Huntsville, Ala. has never been traditionally labeled as “cool.” It’s been home to some of the nation’s brightest minds; actual rocket scientists, some of which were Alabama born and raised, but many of which were transplants. It’s a city that has struggled to find an identity beyond its NASA Space Center. Now, city leaders are looking to change that.
For four years, Orion Amphitheater has been a vision for Ryan Murphy, President of Huntsville Venue Group, and Ben Lovett, CEO of TVG Hospitality (you may know the latter as the pianist for Mumford & Sons; his band mates were in attendance as spectators).
The pandemic unexpectedly prolonged the project, but the world-class venue welcomed its first real audiences in earnest last weekend with “The First Waltz,” a series of weekend concerts that leaned on the musical heritage of the entire state. Jason Isbell & the 400 Unit, representing Muscle Shoals, headlined the first night on Friday (May 13) while Athens’ native Brittany Howard of Alabama Shakes closed out the May 14 set. The Friday and Saturday shows also featured performance by Birmingham natives Emmylou Harris, St. Paul & the Broken Bones, John Paul White and Waxahatchee, as well as Isbell’s former band and fellow Muscle Shoals natives Drive-By Truckers. Mavis Staples was the only artist on the bill without Alabama roots from birth, but she’s become adopted family over the years as the original bassist on The Staple Singers hit “I’ll Take You There,” David Hood of the Swampers, has often performed with her. This performance continued that tradition.
Named The First Waltz as a nod to Martin Scorsese’s concert film of The Band’s final concert, The Last Waltz, the weekend’s collection of artists also shared a special connection with the film — Harris and Staples were part of both events.
The weather was flawless, parking was a breeze and concession stands were efficient. Organizers couldn’t have hoped for a better weekend as they hope to unlock the potential of Huntsville’s geography in becoming a music destination.
The Muscle Shoals area has always shied away from connecting itself to Huntsville. But over the weekend, artists found new ways to refer to “home.” Isbell, who traditionally opens shows across the world by announcing, “Hi, I’m Jason Isbell and this is the 400 Unit. We’re from Muscle Shoals, Alabama for the most part.” He typically alters that at his home festival, Shoals Fest, held each October. “We’re from right here!” he says when performing along the Tennessee River that separates Florence and Muscle Shoals. At The Orion in Huntsville, that became, “We’re from here in North Alabama!” — a declaration that exuded the things that Huntsville hopes come from the endeavor.
Huntsville’s population has always been much larger than the Muscle Shoals area, and its blue laws have always been more progressive. As such, hard touring acts like Isbell and Drive-By Truckers have a long history of playing every single venue that has ever opened doors in the so-called “Space City.” Both Isbell and Truckers founder Patterson Hood spent their respective sets sharing a myriad of anecdotes about growing up in many of those dives. They also detailed their ascents to the 8,000 seat venue that sits on the same property that Madison Square Mall stood during their youth.
Isbell joked of “playing every venue in this town.” For several years, he’d perform a “homecoming” show of sorts at Crossroads Cafe around Christmas. It was at one of these shows that his current guitarist, Sadler Vaden, made his band debut (Vaden replaced Browan Lollar, now the guitarist for St. Paul & the Broken Bones). He recalled playing at spaces like Humphrey’s, the mall that was razed to accommodate Orion (that one was at a Coconuts), an old adult movie theater and at Mr. C’s Lounge which “paid in draft beer.”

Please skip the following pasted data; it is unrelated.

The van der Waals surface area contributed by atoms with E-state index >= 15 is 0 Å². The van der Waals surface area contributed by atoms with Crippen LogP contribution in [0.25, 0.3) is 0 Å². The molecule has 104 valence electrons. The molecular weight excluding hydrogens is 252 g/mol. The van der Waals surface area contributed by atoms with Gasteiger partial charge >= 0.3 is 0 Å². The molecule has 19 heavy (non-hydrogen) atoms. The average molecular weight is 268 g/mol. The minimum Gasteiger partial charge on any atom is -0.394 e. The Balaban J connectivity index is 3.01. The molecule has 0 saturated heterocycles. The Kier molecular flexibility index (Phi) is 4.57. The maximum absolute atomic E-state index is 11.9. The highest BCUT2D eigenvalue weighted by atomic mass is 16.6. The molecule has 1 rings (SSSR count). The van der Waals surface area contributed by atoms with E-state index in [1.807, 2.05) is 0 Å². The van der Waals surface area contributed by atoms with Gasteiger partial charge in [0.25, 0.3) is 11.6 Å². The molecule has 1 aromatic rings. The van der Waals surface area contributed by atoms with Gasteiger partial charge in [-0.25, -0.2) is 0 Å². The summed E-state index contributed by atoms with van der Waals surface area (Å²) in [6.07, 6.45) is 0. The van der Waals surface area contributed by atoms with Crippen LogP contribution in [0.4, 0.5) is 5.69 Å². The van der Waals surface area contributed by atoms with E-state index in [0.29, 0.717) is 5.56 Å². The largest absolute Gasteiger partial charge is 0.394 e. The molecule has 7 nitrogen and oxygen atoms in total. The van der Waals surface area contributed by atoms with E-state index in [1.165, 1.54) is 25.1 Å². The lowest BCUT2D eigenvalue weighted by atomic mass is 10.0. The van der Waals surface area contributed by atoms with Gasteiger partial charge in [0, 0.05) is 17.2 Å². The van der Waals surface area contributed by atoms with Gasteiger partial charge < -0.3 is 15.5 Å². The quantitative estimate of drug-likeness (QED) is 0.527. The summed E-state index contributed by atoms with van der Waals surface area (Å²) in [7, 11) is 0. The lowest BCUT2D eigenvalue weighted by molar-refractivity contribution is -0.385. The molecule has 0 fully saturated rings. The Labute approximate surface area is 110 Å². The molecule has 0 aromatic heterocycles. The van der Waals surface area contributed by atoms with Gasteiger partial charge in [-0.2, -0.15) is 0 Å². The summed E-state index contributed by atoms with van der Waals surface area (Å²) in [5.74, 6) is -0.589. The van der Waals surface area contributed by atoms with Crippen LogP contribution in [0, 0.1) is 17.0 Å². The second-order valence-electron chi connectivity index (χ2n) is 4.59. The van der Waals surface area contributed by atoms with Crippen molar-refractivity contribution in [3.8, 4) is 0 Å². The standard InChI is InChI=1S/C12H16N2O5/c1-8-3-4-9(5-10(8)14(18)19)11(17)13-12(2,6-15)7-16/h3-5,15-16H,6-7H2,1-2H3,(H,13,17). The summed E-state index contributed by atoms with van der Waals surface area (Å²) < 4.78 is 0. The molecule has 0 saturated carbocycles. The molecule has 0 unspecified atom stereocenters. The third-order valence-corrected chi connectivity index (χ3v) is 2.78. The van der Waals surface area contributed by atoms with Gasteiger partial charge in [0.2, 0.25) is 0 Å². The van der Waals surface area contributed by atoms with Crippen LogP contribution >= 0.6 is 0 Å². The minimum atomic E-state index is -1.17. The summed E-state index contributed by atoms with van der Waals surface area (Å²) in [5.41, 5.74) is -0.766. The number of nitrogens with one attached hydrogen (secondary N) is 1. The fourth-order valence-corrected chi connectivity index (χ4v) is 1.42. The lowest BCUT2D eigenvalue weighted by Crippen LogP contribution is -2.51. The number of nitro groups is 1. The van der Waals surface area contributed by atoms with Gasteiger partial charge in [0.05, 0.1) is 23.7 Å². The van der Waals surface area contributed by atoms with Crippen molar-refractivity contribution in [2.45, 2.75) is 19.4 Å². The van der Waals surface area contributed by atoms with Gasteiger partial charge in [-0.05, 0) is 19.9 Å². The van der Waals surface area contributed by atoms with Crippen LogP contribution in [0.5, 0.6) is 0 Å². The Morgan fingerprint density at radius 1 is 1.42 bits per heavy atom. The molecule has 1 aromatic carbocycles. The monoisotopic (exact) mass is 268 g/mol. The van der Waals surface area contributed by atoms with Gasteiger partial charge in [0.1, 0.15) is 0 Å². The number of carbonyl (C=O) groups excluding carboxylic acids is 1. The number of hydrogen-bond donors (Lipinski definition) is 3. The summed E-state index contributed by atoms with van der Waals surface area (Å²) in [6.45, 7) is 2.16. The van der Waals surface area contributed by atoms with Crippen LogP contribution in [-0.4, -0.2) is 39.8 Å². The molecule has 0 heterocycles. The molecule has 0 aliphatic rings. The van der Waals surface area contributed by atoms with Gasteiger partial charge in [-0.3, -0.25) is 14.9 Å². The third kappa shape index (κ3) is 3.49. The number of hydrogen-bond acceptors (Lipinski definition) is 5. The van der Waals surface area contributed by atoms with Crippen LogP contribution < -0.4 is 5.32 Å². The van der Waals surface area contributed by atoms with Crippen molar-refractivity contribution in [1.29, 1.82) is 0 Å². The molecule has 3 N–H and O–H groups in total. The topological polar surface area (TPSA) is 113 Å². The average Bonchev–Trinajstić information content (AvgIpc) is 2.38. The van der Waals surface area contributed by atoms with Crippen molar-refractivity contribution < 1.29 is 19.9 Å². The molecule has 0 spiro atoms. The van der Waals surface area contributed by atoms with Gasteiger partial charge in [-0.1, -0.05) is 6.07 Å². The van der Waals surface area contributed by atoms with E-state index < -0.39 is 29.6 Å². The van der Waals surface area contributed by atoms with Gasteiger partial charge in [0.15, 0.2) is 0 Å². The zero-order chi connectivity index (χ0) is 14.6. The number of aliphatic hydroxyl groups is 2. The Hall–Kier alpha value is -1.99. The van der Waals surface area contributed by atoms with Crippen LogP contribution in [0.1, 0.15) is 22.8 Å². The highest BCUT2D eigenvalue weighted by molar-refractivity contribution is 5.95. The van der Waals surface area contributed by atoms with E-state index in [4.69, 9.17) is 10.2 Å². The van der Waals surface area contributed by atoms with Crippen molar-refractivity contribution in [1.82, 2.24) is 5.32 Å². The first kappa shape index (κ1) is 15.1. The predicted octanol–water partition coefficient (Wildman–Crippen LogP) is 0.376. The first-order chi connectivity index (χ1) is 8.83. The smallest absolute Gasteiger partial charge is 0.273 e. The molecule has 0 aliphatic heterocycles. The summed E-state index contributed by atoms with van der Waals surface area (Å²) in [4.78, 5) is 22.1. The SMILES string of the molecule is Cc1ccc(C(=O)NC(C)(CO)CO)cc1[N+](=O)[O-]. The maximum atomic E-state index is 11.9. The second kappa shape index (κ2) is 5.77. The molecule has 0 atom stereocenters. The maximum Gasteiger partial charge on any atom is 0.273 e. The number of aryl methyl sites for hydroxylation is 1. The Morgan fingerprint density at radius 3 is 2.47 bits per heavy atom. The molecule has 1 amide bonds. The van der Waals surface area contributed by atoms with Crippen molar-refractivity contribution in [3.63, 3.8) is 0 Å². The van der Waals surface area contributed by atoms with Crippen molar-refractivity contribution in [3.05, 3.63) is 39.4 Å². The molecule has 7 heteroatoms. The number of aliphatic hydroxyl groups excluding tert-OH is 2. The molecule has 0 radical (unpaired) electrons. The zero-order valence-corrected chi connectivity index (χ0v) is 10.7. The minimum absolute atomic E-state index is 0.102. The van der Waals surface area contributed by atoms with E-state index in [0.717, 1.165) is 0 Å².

“I used to come to the mall here,” Hood also quipped of his own Huntsville memories. “Pizitz (department store) was right over there! I’m thankful I didn’t get caught doing the things I did in Pizitz in 1984.”
Perhaps Hood most succinctly described the weekend by altering the lyrics to his own “Let There Be Rock,” a track about having tickets to a Lynyrd Skynyrd show in Huntsville, but never seeing the band because the plane crash happened before the tour.
“I never saw Lynyrd Skynyrd, and I never saw The Clash. But I saw Kansas about 20 times at the VBCC (Von Braun Civic Center) mother [expletive]!”
For decades, major tours have skipped Huntsville for Birmingham and Nashville, both of which are about 90 minutes away. But the stately Orion, with its exterior reminiscent of the Greek Theater in Los Angeles and walls built high to keep the sound inside, housed in an entertainment district now called “Mid City,” can change that. It can successfully stand as a destination venue for people from those nearby markets. Huntsville’s infrastructure has never been great, either, but it does have a great interstate, and developers were sure to shoehorn an off ramp directly into the venue’s south lot to ensure convenience.
Orion has a busy summer ahead, with a roster that includes performances from Dave Matthews Band, Jack White, Chris Stapleton, Kenny Chesney and more — all of which are the types of acts that would have typically skipped the North Alabama city. When Widespread Panic performs for three nights over Memorial Day weekend, it will certainly become even more clear how the brand new venue’s future will fare.
The First Waltz: See Photos From The Orion Amphitheater’s All-Star Opening Weekend
Jason Isbell And The 400 Unit, Emmylou Harris and Waxahatchee were a few of the country and Americana artists who took the stage during the opening weekend festivities at The Orion Amphitheater in Huntsville, Ala. on May 13-15, 2022.